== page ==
Mechanisms for Fostering Ethical Sales & Marketing Practices
The key principles of our Guiding Principles for Ethical Business Practices Involving the Medical and Scientific Community are as follows:
- We provide current, accurate and balanced information about our products; we transmit sound scientific and educational information; and we support medical research and education.
- Our employees are prohibited from offering health care professionals items of personal benefit, such as tickets to sporting events, support for office social events, or gift certificates for stores or golf outings. Where permitted, we may occasionally provide health care professionals with approved educational items that are not of substantial monetary value and that are intended primarily for educational purposes. Such materials may include medical textbooks, medical journals and anatomical models.
- Our employees and others speaking on behalf of the company may provide presentations specifically designed to provide the type of information that practicing health care professionals have indicated is needed and most useful in the treatment of their patients, in accordance with U.S. FDA regulations and the regulations of other countries in which the presentations or discussions are taking place. In connection with such presentations or discussions, occasional modest meals may be offered to attendees and must occur in a venue and manner conducive to informational communication.
- A company representative may offer occasional modest meals to health care professionals in connection with an informational presentation; however, such meals must be in accordance with local codes and regulations
Our sales representatives must provide truthful, non-misleading information in their interactions with the medical and scientific community. Our compliance program is consistent with applicable laws and regulations, and is aligned with the International Federation of Pharmaceutical Manufacturers & Associations (IFPMA) Code of Pharmaceutical Marketing Practices, as well as with regional and country industry codes, such as the Pharmaceutical Research and Manufacturers of America (PhRMA) Code and the Compliance Program Guidance for Pharmaceutical Manufacturers, published by the Office of the Inspector General, U.S. Department of Health and Human Services. In addition to our global Code of Conduct and Guiding Principles for Interactions with Health Care Professionals, we have several mechanisms in place to minimize noncompliance and foster ethical promotional practices:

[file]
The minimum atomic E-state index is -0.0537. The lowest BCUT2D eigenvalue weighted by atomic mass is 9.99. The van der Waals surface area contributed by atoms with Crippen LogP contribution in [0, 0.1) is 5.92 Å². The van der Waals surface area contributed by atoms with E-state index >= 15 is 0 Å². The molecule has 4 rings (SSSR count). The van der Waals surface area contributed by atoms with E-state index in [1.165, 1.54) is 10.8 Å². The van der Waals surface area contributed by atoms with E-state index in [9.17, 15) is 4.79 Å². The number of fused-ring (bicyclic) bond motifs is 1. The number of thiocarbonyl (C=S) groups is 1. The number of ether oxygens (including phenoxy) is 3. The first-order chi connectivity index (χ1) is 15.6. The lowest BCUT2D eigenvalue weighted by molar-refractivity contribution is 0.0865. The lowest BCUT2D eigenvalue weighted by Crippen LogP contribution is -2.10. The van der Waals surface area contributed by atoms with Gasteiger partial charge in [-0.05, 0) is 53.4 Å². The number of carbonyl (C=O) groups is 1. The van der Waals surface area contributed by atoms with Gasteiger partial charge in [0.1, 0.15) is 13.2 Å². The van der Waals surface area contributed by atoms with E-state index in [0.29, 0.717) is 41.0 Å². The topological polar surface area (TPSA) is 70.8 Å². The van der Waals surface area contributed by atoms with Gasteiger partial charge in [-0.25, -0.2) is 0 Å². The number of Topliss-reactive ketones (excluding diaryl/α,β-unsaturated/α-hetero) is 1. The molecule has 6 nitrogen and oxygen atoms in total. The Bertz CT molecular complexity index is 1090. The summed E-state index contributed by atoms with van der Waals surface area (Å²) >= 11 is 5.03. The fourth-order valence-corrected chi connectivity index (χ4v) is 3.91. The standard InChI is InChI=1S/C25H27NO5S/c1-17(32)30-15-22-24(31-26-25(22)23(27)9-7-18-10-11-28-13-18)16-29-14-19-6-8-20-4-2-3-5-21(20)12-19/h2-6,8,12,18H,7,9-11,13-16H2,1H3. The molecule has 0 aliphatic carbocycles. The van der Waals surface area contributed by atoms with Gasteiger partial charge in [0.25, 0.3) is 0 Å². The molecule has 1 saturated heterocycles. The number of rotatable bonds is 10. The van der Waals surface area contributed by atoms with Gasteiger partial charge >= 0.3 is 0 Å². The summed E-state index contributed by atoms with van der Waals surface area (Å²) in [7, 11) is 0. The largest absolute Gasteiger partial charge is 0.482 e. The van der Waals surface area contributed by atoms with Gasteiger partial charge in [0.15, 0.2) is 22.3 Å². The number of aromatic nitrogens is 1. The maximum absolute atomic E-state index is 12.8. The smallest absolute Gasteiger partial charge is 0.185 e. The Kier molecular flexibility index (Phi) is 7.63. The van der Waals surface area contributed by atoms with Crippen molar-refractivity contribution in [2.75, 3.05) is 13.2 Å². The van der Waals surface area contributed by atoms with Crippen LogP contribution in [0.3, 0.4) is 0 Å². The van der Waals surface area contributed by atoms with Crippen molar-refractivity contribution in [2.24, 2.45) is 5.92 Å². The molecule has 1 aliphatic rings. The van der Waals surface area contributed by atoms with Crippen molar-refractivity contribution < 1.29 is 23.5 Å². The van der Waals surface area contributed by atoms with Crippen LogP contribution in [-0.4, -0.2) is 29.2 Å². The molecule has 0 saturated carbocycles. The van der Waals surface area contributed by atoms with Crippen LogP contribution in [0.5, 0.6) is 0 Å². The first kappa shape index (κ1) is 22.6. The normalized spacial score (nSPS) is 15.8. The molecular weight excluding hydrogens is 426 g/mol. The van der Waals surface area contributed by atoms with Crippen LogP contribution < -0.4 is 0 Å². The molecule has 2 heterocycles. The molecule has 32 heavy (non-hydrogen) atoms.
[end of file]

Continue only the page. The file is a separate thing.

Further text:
Hiring people with the right values, and then reinforcing those values: We look for people who believe in a value system similar to ours. In our interview process, we try to ascertain how candidates make decisions. We are interested in people who will want to commercialize our medicines and vaccines based on the merits of our products and the applicable science.
Maintaining strict control over promotional materials: Every promotional claim we make throughout the world has to be approved by our medical and legal experts for accuracy and balance, in accordance with legal requirements and ethical considerations. In the U.S., we also submit new promotional materials for new-product approvals and new indications to the FDA prior to use.
Ensuring strong medical, legal and compliance oversight: Our medical, legal and compliance teams are active partners who foster ethical promotional practices, helping to achieve business goals by reducing risk and increasing compliance with the laws and guidelines in a highly regulated environment. Our medical, legal and compliance teams are also involved in ensuring that the sales force provides balanced information to physicians and health care decision makers.
Implementing a promotional approach that reflects customer input: Our sales and marketing teams actively seek input from health care professionals, consumers and payers to understand their needs regarding our common goal of improving patient outcomes. We incorporate their feedback into training efforts and promotional activities in order to build trustworthy partnerships with our customers and to achieve our common goal.
Enforcing a performance management system that rewards ethical behavior: Our companywide annual performance management system considers not only what an employee has achieved but also how he or she has done so, with a specific focus on ethical behavior.